CHICAGO, Oct. 2 (UPI) -- University of Chicago researchers said those who believe themselves to be under a "jinx" are most comforted by rituals involving "avoidant actions."
The researchers from the University of Chicago Booth School of Business said many people believe they have increased the likelihood of a negative event by saying they don't believe it could ever happen, and it is common for people to engage in rituals including knocking on wood and throwing salt to get rid of the "jinx."
The researchers said they had subjects use fate-tempting language and then engage in different rituals designed to counteract a "jinx," including knocking on wood. Some of the participants were told to knock down, away from their bodies in an "avoidant action," and some were told to knock upward toward themselves.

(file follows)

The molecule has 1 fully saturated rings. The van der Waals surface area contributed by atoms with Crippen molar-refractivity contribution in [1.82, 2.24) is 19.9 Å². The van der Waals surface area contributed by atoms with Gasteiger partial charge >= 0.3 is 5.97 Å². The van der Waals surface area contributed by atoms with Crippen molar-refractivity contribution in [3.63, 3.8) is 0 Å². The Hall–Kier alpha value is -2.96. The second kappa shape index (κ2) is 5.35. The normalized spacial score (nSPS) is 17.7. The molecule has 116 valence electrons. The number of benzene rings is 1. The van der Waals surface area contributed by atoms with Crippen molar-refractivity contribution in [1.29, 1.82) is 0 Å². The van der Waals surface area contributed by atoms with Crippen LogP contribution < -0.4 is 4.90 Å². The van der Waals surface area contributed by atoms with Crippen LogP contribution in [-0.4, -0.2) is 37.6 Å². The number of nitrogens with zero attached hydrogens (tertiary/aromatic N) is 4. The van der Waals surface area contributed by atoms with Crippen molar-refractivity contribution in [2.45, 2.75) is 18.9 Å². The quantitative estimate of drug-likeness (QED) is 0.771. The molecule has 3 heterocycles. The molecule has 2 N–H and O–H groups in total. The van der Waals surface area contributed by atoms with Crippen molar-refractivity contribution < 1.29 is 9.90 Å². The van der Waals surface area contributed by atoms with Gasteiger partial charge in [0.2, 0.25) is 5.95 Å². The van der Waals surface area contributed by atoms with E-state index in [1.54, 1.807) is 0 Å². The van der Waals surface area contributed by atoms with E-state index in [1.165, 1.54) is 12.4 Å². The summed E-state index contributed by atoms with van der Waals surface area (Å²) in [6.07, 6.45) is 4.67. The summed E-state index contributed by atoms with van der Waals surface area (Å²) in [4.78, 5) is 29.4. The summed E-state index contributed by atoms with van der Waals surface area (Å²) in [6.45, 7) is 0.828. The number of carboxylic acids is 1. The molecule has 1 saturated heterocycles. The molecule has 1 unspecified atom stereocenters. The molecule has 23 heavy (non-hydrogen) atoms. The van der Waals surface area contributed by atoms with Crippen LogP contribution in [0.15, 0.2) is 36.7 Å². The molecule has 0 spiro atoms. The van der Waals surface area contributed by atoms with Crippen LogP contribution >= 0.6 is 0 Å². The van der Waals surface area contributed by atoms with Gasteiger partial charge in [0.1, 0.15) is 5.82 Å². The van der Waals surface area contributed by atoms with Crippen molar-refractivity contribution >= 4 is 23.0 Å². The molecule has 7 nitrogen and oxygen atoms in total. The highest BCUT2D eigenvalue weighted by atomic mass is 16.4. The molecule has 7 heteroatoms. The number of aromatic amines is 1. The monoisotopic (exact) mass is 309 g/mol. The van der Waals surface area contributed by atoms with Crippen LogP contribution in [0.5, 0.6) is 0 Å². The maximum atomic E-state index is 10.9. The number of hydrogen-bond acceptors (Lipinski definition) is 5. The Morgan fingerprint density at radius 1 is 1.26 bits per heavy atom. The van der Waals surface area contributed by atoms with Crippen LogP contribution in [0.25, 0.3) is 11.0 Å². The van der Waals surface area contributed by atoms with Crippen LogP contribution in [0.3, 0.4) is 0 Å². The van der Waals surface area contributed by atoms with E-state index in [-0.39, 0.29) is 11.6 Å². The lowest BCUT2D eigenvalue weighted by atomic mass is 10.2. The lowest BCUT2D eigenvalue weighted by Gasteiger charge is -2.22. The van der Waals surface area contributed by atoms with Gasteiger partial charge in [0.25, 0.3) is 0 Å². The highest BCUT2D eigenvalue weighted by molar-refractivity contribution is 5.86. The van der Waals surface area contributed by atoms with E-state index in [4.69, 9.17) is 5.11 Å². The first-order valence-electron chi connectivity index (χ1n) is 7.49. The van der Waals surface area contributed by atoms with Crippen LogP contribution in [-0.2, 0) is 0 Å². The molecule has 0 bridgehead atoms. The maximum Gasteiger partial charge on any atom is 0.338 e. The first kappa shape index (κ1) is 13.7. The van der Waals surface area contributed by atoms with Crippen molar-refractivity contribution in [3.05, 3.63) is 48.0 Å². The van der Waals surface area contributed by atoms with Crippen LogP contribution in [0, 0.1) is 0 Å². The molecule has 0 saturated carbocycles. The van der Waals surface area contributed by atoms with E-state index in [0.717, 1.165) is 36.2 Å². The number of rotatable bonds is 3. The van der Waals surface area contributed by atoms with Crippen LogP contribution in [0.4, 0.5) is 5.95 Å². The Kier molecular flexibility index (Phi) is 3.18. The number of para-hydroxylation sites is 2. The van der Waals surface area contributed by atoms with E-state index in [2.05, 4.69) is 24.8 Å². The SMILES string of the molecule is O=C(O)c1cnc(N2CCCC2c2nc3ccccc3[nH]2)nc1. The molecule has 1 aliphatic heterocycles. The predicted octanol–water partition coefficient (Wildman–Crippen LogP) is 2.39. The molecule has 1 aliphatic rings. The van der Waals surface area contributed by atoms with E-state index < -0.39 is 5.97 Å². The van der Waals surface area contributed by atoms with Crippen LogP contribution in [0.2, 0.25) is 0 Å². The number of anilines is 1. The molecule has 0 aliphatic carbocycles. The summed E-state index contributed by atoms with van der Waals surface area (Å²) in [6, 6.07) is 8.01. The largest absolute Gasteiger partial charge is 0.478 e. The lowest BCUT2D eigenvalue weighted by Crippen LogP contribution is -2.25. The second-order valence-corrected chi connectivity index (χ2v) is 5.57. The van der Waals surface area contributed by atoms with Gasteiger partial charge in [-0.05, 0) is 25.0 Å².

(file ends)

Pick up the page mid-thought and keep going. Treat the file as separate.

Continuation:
Those using avoidant actions reported their fears were alleviated more than those who did not exert force away from their bodies.
"Our findings suggest that not all actions to undo a jinx are equally effective. Instead, we find that avoidant actions that exert force away from one's representation of self are especially effective for reducing the anticipated negative consequences following a jinx" said Jane Risen, associate professor of behavioral science at Chicago Booth.
"Engaging in an avoidant action seems to create the sense that the bad luck is being pushed away," Risen said.